OT: Salad Days, was Re: Borrowing Wordlist
|From:||Doug Dee <amateurlinguist@...>|
|Date:||Wednesday, October 20, 2004, 23:41|
In a message dated 10/20/2004 11:32:20 AM Eastern Daylight Time,
>> Salad days? I've seen this expression a few times before on the list.
>> What does
>> it mean? How did it originate?
>I may be wrong, and I'm going entirely on feeble memory, but I think it's
>from Shakespeare, and specifically from Antony and Cleopatra, a comment
>Cleopatra utters. Or, it may be from Troilus and Cressida, and a comment
>Cressida utters. The idea is that you eat the salad first in a course of
>meals for dinner that hasn't changed since medieval times. Salad, soup,
>entree, second entree, dessert.
The reference is to Antony & Cleopatra, Act I Scene v line 73.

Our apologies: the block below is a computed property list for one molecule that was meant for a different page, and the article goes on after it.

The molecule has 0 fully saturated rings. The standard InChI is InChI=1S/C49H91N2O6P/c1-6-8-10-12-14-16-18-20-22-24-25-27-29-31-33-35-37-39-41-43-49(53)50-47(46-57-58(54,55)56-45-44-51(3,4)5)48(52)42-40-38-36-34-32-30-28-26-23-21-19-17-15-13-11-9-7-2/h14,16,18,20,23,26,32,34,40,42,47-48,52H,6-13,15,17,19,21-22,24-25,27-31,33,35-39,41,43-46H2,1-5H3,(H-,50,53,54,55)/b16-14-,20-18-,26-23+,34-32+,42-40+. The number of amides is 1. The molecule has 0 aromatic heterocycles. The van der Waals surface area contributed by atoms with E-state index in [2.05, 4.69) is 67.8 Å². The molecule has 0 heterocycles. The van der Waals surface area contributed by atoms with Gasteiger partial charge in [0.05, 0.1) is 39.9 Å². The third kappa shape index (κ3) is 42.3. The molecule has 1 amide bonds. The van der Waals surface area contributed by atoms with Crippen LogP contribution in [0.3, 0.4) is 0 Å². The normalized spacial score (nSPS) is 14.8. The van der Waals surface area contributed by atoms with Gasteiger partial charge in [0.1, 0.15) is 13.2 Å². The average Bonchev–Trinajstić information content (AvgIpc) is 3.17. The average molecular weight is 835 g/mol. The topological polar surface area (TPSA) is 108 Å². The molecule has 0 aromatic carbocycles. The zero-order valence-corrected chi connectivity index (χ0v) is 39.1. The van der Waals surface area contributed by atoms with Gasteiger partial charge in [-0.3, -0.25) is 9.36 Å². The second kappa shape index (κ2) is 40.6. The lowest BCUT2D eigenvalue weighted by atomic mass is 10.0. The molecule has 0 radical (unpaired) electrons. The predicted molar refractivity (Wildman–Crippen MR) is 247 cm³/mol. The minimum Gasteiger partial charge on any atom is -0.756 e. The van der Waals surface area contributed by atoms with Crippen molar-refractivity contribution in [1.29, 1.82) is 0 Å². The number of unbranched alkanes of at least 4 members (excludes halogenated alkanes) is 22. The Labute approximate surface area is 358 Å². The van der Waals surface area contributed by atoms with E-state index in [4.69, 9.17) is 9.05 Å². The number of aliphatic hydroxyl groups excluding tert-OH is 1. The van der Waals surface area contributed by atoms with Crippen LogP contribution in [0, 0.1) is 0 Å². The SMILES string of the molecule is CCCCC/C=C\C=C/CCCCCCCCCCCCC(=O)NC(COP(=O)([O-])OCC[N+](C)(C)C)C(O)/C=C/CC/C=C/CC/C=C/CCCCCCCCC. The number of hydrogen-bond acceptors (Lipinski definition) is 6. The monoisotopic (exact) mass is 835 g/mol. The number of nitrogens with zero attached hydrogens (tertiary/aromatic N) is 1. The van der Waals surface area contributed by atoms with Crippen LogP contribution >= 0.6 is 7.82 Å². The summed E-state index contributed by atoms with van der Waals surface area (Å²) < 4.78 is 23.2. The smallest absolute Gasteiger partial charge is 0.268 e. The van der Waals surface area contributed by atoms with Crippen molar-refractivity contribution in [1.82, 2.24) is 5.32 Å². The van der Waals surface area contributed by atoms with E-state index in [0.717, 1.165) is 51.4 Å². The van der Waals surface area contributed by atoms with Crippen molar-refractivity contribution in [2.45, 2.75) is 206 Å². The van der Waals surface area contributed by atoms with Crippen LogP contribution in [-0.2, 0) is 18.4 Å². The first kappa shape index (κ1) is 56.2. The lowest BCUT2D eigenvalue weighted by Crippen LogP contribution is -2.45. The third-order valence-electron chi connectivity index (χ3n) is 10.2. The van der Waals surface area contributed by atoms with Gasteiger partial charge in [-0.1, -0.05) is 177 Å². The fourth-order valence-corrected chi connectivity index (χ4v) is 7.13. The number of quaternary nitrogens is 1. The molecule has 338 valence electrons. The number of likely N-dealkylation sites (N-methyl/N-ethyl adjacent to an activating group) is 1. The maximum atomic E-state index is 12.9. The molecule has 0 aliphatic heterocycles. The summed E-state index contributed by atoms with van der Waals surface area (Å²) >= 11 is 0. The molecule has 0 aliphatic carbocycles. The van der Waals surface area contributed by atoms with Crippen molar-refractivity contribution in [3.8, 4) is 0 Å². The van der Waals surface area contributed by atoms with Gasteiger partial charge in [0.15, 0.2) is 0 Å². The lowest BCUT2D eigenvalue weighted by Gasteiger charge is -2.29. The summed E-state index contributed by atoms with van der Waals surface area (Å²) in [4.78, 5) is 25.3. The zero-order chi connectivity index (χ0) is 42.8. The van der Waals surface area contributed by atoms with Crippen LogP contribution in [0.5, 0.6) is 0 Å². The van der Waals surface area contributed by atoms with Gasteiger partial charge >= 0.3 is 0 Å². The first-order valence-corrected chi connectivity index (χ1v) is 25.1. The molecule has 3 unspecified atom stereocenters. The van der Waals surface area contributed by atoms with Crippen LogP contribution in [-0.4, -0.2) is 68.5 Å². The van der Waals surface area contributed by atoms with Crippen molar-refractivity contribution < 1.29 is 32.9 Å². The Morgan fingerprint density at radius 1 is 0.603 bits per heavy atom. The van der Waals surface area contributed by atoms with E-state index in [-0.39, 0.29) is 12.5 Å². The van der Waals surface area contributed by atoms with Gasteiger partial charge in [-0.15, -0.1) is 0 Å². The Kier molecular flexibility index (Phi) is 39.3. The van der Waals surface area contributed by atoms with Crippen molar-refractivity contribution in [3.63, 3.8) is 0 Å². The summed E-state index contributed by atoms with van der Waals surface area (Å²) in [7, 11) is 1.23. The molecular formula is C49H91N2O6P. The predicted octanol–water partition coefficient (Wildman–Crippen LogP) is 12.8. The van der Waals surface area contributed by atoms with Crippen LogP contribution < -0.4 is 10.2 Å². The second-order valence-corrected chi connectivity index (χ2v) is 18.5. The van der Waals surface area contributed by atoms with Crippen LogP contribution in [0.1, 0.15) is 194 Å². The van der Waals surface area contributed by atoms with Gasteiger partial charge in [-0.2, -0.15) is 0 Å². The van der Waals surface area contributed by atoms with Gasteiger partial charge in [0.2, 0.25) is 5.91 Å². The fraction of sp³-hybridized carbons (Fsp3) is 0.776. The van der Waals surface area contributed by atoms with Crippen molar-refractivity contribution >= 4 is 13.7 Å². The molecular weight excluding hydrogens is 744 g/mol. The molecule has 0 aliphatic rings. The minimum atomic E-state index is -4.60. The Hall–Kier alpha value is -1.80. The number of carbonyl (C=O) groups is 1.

Cleopatra says "My salad days, when I was green in judgement, cold in blood,
to say as I said then!"
I have my doubts about the explanation that the salad course comes first -- I
seem to recall reading somewhere that in the 19th century, salads did not
come first; so, the salad-first custom may not be old enough.
Fowler's Modern English Usage (2nd ed.) observes "whether the point is that
youth, like salad, is green and raw, or that salad is highly flavoured and
youth loves high flavors, or that innocent herbs are youth's food as milk is
babes' and meat is men's, few of those who use the phrase could perhaps tell us."